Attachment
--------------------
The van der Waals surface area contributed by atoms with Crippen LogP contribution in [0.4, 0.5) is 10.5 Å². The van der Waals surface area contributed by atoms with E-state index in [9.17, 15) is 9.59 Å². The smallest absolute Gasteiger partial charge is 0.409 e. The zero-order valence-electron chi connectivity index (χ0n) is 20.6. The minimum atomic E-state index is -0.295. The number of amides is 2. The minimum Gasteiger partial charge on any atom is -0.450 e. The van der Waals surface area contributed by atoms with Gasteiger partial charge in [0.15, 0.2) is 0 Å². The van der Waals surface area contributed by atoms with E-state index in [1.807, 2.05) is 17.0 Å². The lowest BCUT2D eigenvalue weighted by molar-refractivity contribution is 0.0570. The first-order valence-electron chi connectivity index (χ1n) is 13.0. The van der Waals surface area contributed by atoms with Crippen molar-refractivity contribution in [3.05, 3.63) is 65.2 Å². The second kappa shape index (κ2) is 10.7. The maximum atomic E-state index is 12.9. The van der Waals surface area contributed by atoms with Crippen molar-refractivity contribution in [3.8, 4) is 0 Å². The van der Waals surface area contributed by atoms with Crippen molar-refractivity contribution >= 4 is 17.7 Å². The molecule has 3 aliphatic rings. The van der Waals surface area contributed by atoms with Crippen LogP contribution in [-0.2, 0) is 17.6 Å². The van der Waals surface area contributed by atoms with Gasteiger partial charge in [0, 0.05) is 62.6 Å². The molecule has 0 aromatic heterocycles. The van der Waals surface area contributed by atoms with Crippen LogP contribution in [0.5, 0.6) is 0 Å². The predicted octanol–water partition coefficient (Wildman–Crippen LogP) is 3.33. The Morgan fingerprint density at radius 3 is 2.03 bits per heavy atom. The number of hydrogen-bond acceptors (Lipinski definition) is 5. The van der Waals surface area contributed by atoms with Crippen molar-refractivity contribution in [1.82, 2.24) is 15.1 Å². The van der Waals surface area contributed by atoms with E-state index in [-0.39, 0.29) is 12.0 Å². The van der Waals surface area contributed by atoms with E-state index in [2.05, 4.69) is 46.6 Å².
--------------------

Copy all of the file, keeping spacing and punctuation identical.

The van der Waals surface area contributed by atoms with Crippen LogP contribution in [0.4, 0.5) is 10.5 Å². The van der Waals surface area contributed by atoms with E-state index in [9.17, 15) is 9.59 Å². The smallest absolute Gasteiger partial charge is 0.409 e. The zero-order valence-electron chi connectivity index (χ0n) is 20.6. The minimum atomic E-state index is -0.295. The number of amides is 2. The minimum Gasteiger partial charge on any atom is -0.450 e. The van der Waals surface area contributed by atoms with Gasteiger partial charge in [0.15, 0.2) is 0 Å². The van der Waals surface area contributed by atoms with E-state index in [1.807, 2.05) is 17.0 Å². The lowest BCUT2D eigenvalue weighted by molar-refractivity contribution is 0.0570. The first-order valence-electron chi connectivity index (χ1n) is 13.0. The van der Waals surface area contributed by atoms with Crippen molar-refractivity contribution in [3.05, 3.63) is 65.2 Å². The second kappa shape index (κ2) is 10.7. The maximum atomic E-state index is 12.9. The van der Waals surface area contributed by atoms with Crippen molar-refractivity contribution in [3.8, 4) is 0 Å². The van der Waals surface area contributed by atoms with Crippen molar-refractivity contribution >= 4 is 17.7 Å². The molecule has 3 aliphatic rings. The van der Waals surface area contributed by atoms with Crippen LogP contribution in [-0.2, 0) is 17.6 Å². The van der Waals surface area contributed by atoms with Gasteiger partial charge in [0, 0.05) is 62.6 Å². The molecule has 0 aromatic heterocycles. The van der Waals surface area contributed by atoms with Crippen LogP contribution in [0.5, 0.6) is 0 Å². The predicted octanol–water partition coefficient (Wildman–Crippen LogP) is 3.33. The Morgan fingerprint density at radius 3 is 2.03 bits per heavy atom. The number of hydrogen-bond acceptors (Lipinski definition) is 5. The van der Waals surface area contributed by atoms with Crippen molar-refractivity contribution in [1.82, 2.24) is 15.1 Å². The van der Waals surface area contributed by atoms with E-state index in [-0.39, 0.29) is 12.0 Å². The van der Waals surface area contributed by atoms with E-state index in [2.05, 4.69) is 46.6 Å².